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View Full Version : Help with a TN clay nightmare..


zanemoseley
06-26-2009, 09:58 PM
We got good deal on 2 acres in Cookeville Tn and have built a house. My contractor's brother has a landscaping service (doesn't specialize in mowing ect) and did the our yard. He used a Harley rake to prep the soil although it is very much clay comprised, there was some top soil but we had to do so much grading and land work it all but disappeared. It has been about 3 1/2 months since seeding fescue and our yard is pretty much horrible, the back is a slope so in heavy rains water runs around the house and has created bad erosion. The seeds sprouted after about 2-3 weeks and had some initial growth but quickly stalled. It hasn't provided enough ground cover and now my yard is extremely pitted/channeled as you can see in the pictures. I'm afraid its to the point where fertilizing and overseeding this Fall would only help at growing a bumpy mess of a yard.

I have spoken with the contractor and explained that I didn't feel that the effort they put forth and their approach has produced a sufficient "base" for my yard. We have a 1 yr warranty and I believe he is going to work with us to make it right. He is coming over next week with more of a lawn specialist to discuss options. I would like to get everyone's input here to see what I should expect as well as to avoid being led down the wrong path.

What I plan to propose to him is that he provide all the labor and materials that have already been paid by myself in the first attempt. I will offer to pay any additional expenses not encountered initially such as fertilizer, top soil ect... Their initial try was basically raking, seeding and blowing hay.

So what are your thoughts. The front yard has more of a gentle slope where the back is pretty severe in spots. The pictures only show parts of the yard but give an idea of what I have to work with. The one picture was right before seeding.

THANKS!

http://i6.photobucket.com/albums/y218/zanemoseley/Front-1.jpg

http://i6.photobucket.com/albums/y218/zanemoseley/Back-1.jpg

http://i6.photobucket.com/albums/y218/zanemoseley/harleyraketilledyard.jpg

ICT Bill
06-26-2009, 10:29 PM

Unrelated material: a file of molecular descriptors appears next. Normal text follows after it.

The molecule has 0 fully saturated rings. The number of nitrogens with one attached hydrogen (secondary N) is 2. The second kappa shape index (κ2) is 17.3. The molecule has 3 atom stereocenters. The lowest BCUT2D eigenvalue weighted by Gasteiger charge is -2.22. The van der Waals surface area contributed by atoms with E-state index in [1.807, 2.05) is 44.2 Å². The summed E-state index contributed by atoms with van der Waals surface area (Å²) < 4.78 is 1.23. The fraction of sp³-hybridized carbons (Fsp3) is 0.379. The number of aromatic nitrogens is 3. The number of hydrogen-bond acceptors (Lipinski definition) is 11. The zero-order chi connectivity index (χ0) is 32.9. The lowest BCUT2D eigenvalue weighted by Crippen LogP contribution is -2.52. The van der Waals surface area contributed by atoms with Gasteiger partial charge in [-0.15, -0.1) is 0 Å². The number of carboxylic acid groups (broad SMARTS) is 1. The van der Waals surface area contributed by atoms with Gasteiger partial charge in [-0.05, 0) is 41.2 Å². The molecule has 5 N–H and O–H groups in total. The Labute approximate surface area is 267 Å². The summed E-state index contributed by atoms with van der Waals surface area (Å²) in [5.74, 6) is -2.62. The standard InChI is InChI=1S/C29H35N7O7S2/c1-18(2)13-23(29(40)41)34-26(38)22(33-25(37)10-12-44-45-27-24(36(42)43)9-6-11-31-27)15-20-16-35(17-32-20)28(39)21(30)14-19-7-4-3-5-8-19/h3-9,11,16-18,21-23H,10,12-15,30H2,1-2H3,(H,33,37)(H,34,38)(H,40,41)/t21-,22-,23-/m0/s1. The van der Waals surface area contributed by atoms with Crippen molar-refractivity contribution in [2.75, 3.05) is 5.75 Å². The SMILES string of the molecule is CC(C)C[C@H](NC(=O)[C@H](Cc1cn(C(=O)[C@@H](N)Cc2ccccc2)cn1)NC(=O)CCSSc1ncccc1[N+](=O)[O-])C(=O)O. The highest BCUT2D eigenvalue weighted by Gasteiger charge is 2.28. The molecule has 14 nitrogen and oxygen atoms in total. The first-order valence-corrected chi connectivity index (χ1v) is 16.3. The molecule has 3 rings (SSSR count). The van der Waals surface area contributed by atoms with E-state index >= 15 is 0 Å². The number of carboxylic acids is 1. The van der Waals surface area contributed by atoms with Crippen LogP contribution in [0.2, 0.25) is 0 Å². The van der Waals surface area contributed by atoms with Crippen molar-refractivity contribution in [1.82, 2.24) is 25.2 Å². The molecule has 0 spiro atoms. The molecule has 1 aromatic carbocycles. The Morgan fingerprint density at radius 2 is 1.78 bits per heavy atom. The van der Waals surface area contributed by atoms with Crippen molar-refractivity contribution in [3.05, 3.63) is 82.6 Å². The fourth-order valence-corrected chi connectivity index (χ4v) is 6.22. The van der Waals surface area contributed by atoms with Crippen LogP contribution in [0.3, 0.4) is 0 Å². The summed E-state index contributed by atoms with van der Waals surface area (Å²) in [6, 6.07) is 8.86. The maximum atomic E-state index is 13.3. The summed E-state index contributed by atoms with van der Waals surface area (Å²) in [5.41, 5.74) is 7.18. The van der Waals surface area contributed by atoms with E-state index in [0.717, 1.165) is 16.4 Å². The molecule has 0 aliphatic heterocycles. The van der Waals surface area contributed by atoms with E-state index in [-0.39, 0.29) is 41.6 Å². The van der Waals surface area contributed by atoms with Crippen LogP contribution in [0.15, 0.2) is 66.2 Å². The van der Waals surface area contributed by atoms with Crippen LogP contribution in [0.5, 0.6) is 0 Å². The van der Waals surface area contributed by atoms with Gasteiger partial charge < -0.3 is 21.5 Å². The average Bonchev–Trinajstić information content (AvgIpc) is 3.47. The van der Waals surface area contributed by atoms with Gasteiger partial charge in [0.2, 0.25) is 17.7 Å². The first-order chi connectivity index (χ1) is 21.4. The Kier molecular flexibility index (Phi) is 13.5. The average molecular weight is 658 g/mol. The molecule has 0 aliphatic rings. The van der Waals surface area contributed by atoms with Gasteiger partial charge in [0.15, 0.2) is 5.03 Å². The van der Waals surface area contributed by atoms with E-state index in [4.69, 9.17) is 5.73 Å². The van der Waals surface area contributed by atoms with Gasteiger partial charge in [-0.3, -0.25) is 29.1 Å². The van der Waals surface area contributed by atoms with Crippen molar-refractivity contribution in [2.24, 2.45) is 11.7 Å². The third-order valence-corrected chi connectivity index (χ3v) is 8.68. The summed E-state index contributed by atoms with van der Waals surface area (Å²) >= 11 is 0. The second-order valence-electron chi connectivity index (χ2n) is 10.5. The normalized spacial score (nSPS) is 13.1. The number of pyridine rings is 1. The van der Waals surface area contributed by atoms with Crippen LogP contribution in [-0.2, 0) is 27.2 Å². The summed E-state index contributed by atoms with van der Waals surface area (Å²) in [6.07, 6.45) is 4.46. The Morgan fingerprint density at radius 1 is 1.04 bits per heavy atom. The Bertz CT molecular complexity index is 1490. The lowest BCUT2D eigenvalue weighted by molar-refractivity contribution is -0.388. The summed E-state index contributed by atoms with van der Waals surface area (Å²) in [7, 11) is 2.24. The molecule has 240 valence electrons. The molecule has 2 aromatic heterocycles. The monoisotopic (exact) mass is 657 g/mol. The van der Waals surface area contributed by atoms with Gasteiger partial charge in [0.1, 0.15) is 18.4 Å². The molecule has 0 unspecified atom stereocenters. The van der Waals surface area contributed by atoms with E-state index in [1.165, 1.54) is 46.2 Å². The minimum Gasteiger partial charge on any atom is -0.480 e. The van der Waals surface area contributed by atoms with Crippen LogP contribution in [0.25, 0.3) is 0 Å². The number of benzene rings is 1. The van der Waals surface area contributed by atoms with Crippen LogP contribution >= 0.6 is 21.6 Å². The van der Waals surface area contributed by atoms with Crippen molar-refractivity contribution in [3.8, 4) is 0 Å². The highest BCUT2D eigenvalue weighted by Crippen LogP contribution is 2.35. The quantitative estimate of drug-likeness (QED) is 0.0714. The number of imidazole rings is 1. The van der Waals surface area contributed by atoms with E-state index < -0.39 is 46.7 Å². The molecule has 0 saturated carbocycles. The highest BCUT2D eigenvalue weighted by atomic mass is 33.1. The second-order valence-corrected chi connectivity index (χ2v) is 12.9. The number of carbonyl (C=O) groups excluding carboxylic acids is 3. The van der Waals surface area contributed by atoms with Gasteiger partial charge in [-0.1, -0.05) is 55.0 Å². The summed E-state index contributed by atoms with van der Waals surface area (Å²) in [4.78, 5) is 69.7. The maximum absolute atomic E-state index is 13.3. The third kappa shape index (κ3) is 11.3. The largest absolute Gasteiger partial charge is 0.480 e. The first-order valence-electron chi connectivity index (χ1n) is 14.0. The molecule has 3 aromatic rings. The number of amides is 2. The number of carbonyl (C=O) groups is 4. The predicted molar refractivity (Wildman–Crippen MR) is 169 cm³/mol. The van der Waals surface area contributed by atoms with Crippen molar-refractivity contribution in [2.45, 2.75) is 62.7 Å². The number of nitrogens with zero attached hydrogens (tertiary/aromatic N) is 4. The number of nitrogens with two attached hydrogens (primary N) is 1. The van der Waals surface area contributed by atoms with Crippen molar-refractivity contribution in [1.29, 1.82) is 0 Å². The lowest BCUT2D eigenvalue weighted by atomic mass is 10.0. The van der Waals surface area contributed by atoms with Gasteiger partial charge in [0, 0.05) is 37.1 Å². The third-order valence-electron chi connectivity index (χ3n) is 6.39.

You will have to put up with it until it gets cooler for sure, any seed or sod this time of year will be difficult to keep alive
Find a local hydroseeder that has a good source of compost, ask him to use 1/8 inch minus screened compost, 1 yard per 750 gallons with the mix

that clay will be rock in a few weeks as it dries up. It gets too complicated to explain on here you can call if you like. We work around these things all of time and I can give you some very simple and inexpensive ways to help with success

Bill: 410-997-5450

zanemoseley
06-26-2009, 10:43 PM
I forgot to mention, we're just kind of throwing ideas around now. I hope to get them out late September or so to do the work.

Never heard of hydroseeding, looks interesting though.

Thanks for the offer to chat, I may call you next week.

Think Green
06-27-2009, 12:11 AM
Zane,
That is quite a large property and a steep sloping lawn to seed in the beginning.
There are professional hydroseeding products and applicator's out there, but I can't help but wonder why you didn't want to sod the lawn and be done with the whole thing.
I didn't see how far over into Tennessee you are, but here sod isn't that expensive to purchase, it is the labor that is expensive.
I agree with ICT on the fact that the clayic soils will turn into brickette's after the heat sets in, and those natural water channels are going to get worse. There isn't much you can do other than to terrace the lawn into sections to slow that water down. As a matter of fact, I would look into terracing that lawn give a real nice curb appeal to it.
In our golf course communities, large lots like this are sodded and terraced because of the watering and drainage issues.